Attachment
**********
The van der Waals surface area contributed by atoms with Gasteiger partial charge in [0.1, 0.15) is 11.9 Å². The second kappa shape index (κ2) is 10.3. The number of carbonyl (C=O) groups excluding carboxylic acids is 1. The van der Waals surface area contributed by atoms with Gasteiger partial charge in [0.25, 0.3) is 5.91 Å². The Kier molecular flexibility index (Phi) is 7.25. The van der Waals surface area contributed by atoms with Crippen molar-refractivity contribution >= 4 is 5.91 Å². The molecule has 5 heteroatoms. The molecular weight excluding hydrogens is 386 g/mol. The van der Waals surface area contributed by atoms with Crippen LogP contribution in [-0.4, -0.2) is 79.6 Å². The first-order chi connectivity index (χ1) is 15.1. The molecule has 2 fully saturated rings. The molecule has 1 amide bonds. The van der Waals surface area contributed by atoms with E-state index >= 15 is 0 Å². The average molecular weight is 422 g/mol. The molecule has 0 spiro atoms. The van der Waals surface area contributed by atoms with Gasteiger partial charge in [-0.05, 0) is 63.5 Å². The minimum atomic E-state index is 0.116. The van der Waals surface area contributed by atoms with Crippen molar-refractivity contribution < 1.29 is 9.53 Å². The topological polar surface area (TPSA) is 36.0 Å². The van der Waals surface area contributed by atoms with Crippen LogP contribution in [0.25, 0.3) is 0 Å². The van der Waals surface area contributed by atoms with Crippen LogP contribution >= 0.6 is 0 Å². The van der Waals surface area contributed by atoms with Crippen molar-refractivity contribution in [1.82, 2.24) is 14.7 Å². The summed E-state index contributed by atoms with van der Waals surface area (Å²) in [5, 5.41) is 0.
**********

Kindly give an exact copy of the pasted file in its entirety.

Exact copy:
The van der Waals surface area contributed by atoms with Gasteiger partial charge in [0.1, 0.15) is 11.9 Å². The second kappa shape index (κ2) is 10.3. The number of carbonyl (C=O) groups excluding carboxylic acids is 1. The van der Waals surface area contributed by atoms with Gasteiger partial charge in [0.25, 0.3) is 5.91 Å². The Kier molecular flexibility index (Phi) is 7.25. The van der Waals surface area contributed by atoms with Crippen molar-refractivity contribution >= 4 is 5.91 Å². The molecule has 5 heteroatoms. The molecular weight excluding hydrogens is 386 g/mol. The van der Waals surface area contributed by atoms with Crippen LogP contribution in [-0.4, -0.2) is 79.6 Å². The first-order chi connectivity index (χ1) is 15.1. The molecule has 2 fully saturated rings. The molecule has 1 amide bonds. The van der Waals surface area contributed by atoms with E-state index >= 15 is 0 Å². The average molecular weight is 422 g/mol. The molecule has 0 spiro atoms. The van der Waals surface area contributed by atoms with Gasteiger partial charge in [-0.05, 0) is 63.5 Å². The minimum atomic E-state index is 0.116. The van der Waals surface area contributed by atoms with Crippen molar-refractivity contribution < 1.29 is 9.53 Å². The topological polar surface area (TPSA) is 36.0 Å². The van der Waals surface area contributed by atoms with Crippen LogP contribution in [0.25, 0.3) is 0 Å². The van der Waals surface area contributed by atoms with Crippen LogP contribution >= 0.6 is 0 Å². The van der Waals surface area contributed by atoms with Crippen molar-refractivity contribution in [1.82, 2.24) is 14.7 Å². The summed E-state index contributed by atoms with van der Waals surface area (Å²) in [5, 5.41) is 0.